During the summer many of the new cadets resigned, most of them realizing that military life was not to their liking. Hutch wasn’t exactly enjoying himself, and, as is normal during "Beast Barracks," occasionally thought about resigning. However, as was the case with most of his classmates, he hung in there, convincing himself things would get better. He knew how important a West Point education was and he knew he was smart enough and tough enough to muck it out and graduate in four years. But he didn’t like starving! It seemed that mealtimes were spent reciting the volumes of plebe "poop" (knowledge) that each new cadet had to memorize – the "Alma Mater," the cheers, the chain of command, the "Days" (the number of days remaining until each key event during the year), the movie schedule, and on and on. Very little tiem was left for eating, which had to be done in tiny bites with the chin crammed in. Collectively, the Class of ’64 last several thousand pounds during the summer of 1960.

Charlie Hutchison was beginning to resemble a skeleton. Soon enough though, “Beast Barracks” was over and the academic year began – with a twenty percent heavier academic load for the new plebes. In addition to mathematics, English, foreign language, engineering fundamentals, physical education and tactics, three new courses were to be required and would be taken in succession – physical geography, world geography, and astronomy. This was the first of many changes that would befall the Class of ’64 which, in the eyes of its members, would become the "experimental class." It certainly made for a highly challenging academic year for Hutch, who quickly found there was a big difference between high school and college academics, at least those at West Point. In fact, the courses seemed to get more difficult each year, but Hutch put his nose to the grindstone and did not let the academic department get the better of him. His outlet was basketball, where he was a valuable forward, first on the plebe team and later on varsity. In his first-class (senior) year, the team put together one of its best records ever, going 19-7, with a victory over Navy and a third-place finish in the National Invitation Tournament.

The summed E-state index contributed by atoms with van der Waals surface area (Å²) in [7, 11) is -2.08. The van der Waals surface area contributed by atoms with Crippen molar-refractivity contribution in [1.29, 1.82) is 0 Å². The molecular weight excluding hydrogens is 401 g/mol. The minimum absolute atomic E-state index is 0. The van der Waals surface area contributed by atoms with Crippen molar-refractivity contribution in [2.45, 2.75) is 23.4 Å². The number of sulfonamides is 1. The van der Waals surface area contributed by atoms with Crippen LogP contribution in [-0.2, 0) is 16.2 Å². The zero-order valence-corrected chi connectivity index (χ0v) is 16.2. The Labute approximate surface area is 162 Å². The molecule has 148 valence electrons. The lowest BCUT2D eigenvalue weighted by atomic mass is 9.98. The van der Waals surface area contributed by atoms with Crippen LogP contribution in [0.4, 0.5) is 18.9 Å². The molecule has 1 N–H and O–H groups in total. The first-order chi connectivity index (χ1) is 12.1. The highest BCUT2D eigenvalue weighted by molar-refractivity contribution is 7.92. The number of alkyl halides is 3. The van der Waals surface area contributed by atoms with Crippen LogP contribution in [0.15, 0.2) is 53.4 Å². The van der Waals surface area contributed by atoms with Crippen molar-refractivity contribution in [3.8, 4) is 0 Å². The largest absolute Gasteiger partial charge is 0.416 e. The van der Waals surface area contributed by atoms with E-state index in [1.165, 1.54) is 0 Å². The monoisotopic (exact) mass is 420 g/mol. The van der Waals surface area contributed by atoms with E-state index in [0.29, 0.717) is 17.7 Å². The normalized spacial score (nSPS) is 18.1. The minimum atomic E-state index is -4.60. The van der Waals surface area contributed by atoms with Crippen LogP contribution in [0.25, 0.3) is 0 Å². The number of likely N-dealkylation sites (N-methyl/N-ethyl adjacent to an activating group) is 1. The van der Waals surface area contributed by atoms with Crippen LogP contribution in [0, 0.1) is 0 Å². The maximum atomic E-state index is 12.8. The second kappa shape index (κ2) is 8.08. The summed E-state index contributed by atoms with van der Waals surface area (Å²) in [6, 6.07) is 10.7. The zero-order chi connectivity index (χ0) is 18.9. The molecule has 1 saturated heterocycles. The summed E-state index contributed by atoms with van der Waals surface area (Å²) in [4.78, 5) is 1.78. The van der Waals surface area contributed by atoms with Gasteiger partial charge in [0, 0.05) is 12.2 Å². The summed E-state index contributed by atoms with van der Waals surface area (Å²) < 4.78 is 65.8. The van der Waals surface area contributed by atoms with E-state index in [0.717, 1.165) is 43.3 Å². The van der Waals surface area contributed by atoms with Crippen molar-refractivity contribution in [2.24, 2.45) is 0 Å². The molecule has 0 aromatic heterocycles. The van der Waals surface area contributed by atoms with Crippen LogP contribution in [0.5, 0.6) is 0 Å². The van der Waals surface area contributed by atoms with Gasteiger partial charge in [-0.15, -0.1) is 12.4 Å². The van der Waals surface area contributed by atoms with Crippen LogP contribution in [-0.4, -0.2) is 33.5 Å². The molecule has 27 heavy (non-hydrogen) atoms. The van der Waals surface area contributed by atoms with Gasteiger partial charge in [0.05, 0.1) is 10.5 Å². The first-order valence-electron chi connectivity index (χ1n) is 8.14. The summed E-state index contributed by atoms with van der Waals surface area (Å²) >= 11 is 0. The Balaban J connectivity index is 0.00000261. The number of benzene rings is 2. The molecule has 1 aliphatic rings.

Despite the rigors of academy life, Hutch was able to adapt to all situations and was extremely popular and well liked. He was always willing to help whenever a favor was asked of him and he rarely asked for a favor for himself. One of his high school friends, Linton Stroud, remembers when he was stationed at West Point in 1963 and 1964 as a member of the Army Band: "And while there, Charlie was a true leader of his fellow men. He had a magic of attracting people to him, and they really respected him. We lost him too soon in life. But he was admired by me and the people who had come to know him very much. I played taps at his military funeral which is the saddest day I have known."